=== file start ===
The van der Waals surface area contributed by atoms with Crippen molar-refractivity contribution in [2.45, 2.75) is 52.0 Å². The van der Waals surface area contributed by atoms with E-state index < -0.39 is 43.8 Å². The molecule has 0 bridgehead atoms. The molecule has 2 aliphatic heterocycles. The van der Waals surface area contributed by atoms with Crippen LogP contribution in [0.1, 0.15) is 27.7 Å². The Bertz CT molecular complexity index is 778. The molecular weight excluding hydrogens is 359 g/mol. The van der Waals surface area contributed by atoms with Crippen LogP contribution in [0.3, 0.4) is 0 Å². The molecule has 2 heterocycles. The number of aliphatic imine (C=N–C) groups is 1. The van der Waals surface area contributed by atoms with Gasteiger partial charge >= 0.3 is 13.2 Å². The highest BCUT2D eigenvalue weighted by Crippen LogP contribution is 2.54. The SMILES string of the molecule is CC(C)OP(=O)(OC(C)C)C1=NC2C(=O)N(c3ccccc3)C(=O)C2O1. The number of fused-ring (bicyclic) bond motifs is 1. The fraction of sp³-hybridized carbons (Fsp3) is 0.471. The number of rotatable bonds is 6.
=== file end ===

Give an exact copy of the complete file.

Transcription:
The van der Waals surface area contributed by atoms with Crippen molar-refractivity contribution in [2.45, 2.75) is 52.0 Å². The van der Waals surface area contributed by atoms with E-state index < -0.39 is 43.8 Å². The molecule has 0 bridgehead atoms. The molecule has 2 aliphatic heterocycles. The van der Waals surface area contributed by atoms with Crippen LogP contribution in [0.1, 0.15) is 27.7 Å². The Bertz CT molecular complexity index is 778. The molecular weight excluding hydrogens is 359 g/mol. The van der Waals surface area contributed by atoms with Crippen LogP contribution in [0.3, 0.4) is 0 Å². The molecule has 2 heterocycles. The number of aliphatic imine (C=N–C) groups is 1. The van der Waals surface area contributed by atoms with Gasteiger partial charge >= 0.3 is 13.2 Å². The highest BCUT2D eigenvalue weighted by Crippen LogP contribution is 2.54. The SMILES string of the molecule is CC(C)OP(=O)(OC(C)C)C1=NC2C(=O)N(c3ccccc3)C(=O)C2O1. The number of fused-ring (bicyclic) bond motifs is 1. The fraction of sp³-hybridized carbons (Fsp3) is 0.471. The number of rotatable bonds is 6.